At a meeting of the New Orleans City Council's Housing and Human Needs Committee last week, bed-and-breakfast (B&B) operators, property owners and representatives of the city's tourism industry demanded more stringent enforcement of short-term property rental laws, saying the city's lax attitude takes business from legitimate bed and breakfasts and hotels — and costs the city tax dollars.
"Every year legitimate operators lose $13 million in potential bookings to illegal short-term rentals," said B&B operator Brian Furness, giving the estimates of the French Quarter Citizens Illegal Short-Term Rental Committee, which is part of the French Quarter Citizens neighborhood group. Based on taxes paid by licensed and permitted facilities, Furness added, "Those illegal operators would owe $1.4 million annually in taxes. Against this backdrop, the city's lack of enforcement is perplexing."
"I just don't understand how the city can leave all this revenue on the table ... just going by what we pay in taxes," said Bonnie Rabe, president of the Professional Innkeepers Association of New Orleans and owner of the Grand Victorian Bed and Breakfast on St. Charles Avenue. "The bottom line is people are doing it because they know they can get away with it. They know the city isn't doing anything."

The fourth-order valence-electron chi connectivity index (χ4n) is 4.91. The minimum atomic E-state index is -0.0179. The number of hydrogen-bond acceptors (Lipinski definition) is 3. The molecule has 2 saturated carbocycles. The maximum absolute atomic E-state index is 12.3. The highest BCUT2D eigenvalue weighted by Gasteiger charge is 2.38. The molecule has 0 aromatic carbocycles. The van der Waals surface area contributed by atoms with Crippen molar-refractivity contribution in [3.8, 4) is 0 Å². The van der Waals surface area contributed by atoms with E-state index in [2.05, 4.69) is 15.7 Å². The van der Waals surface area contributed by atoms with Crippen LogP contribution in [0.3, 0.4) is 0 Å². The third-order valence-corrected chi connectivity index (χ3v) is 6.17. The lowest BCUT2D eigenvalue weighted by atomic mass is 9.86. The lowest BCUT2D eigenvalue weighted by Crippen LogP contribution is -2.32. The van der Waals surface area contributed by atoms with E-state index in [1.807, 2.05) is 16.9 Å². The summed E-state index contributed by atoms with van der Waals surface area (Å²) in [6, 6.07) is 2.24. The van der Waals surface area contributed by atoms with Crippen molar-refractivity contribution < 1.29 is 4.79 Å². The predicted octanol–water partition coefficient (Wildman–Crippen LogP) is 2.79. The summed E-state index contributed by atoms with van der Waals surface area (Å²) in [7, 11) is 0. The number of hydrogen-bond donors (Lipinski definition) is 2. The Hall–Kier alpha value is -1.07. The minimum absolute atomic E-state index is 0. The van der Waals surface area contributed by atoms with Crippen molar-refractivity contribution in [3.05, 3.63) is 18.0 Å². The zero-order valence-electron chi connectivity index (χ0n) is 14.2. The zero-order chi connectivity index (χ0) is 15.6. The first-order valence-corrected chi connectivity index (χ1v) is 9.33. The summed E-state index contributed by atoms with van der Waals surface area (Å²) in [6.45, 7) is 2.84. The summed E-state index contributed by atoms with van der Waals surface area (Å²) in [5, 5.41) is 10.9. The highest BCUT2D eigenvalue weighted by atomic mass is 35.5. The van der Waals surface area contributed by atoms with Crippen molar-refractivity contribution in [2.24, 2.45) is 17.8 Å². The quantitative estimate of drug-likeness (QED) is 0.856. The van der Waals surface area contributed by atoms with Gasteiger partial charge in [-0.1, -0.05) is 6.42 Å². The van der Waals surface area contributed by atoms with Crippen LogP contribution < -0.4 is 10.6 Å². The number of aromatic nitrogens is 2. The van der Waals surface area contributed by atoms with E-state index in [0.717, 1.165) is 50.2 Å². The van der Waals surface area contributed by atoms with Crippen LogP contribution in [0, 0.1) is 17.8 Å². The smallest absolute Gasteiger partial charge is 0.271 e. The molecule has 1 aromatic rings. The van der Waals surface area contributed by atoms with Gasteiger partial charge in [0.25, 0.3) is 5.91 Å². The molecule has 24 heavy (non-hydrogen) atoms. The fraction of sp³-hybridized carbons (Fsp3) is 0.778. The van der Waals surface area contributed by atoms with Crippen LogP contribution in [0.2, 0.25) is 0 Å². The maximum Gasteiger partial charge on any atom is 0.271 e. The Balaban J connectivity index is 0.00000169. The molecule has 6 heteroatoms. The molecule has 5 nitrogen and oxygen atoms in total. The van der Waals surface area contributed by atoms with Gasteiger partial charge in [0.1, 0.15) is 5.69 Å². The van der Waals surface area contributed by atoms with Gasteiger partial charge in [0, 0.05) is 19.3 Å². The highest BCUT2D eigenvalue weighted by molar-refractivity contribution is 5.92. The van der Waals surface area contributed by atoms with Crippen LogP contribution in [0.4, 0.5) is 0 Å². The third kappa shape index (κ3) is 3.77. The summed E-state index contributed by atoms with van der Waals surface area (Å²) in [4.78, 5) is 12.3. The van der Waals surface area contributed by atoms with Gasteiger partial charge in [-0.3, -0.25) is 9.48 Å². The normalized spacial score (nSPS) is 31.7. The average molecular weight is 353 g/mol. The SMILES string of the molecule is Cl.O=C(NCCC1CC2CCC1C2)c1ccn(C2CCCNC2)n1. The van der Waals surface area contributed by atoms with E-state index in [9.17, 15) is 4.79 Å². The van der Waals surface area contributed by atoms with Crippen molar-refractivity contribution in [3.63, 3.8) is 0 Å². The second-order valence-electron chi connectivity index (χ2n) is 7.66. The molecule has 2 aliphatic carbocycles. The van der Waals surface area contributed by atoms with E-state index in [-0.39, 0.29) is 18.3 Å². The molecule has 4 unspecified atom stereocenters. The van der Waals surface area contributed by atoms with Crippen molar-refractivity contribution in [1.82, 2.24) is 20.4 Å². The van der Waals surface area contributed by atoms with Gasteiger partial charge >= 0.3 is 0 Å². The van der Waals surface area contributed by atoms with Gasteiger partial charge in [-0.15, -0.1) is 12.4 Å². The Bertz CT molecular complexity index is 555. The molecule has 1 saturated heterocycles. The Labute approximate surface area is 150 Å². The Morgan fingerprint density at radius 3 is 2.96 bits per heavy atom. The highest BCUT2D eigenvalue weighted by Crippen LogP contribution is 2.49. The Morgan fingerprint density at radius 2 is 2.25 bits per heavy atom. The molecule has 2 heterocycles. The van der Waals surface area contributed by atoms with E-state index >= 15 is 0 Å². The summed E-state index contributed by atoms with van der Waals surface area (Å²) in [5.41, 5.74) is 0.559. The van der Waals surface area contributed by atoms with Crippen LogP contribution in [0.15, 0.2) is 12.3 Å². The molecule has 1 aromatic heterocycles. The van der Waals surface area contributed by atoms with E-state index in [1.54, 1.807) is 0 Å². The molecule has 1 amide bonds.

City ordinance prohibits property owners without hotel or bed-and-breakfast permits from renting out their homes for less than 60 days in the French Quarter or 30 days elsewhere in the city. The city enforces the law by sending out notices to property owners or agents advertising illegal short-terms.
In a January cover story on Super Bowl rentals, Gambit revealed the city had not sent out any such notice during the entire second half of 2012, despite flagrant online advertising for pricey illegal rentals in the run-up to the big game. Nor had city government ever provided a semi-annual report on enforcement efforts, as required by law.
— CHARLES MALDONADO